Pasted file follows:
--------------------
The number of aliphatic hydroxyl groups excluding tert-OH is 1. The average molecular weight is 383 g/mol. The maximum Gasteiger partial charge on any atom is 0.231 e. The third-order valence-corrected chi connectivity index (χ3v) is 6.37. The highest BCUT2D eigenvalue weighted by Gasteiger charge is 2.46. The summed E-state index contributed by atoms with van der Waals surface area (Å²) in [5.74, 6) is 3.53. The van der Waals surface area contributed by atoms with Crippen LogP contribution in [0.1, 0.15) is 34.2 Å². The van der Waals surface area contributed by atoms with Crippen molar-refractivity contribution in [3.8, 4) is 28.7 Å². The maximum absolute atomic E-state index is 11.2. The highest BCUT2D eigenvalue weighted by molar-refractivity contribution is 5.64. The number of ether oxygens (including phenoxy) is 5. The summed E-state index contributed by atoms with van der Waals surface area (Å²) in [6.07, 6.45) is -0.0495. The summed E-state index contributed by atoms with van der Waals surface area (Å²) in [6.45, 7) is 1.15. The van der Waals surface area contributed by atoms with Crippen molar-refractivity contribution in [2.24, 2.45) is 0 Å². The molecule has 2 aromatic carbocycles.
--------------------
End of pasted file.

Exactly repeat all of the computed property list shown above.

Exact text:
The number of aliphatic hydroxyl groups excluding tert-OH is 1. The average molecular weight is 383 g/mol. The maximum Gasteiger partial charge on any atom is 0.231 e. The third-order valence-corrected chi connectivity index (χ3v) is 6.37. The highest BCUT2D eigenvalue weighted by Gasteiger charge is 2.46. The summed E-state index contributed by atoms with van der Waals surface area (Å²) in [5.74, 6) is 3.53. The van der Waals surface area contributed by atoms with Crippen LogP contribution in [0.1, 0.15) is 34.2 Å². The van der Waals surface area contributed by atoms with Crippen molar-refractivity contribution in [3.8, 4) is 28.7 Å². The maximum absolute atomic E-state index is 11.2. The highest BCUT2D eigenvalue weighted by molar-refractivity contribution is 5.64. The number of ether oxygens (including phenoxy) is 5. The summed E-state index contributed by atoms with van der Waals surface area (Å²) in [6.07, 6.45) is -0.0495. The summed E-state index contributed by atoms with van der Waals surface area (Å²) in [6.45, 7) is 1.15. The van der Waals surface area contributed by atoms with Crippen molar-refractivity contribution in [2.24, 2.45) is 0 Å². The molecule has 2 aromatic carbocycles.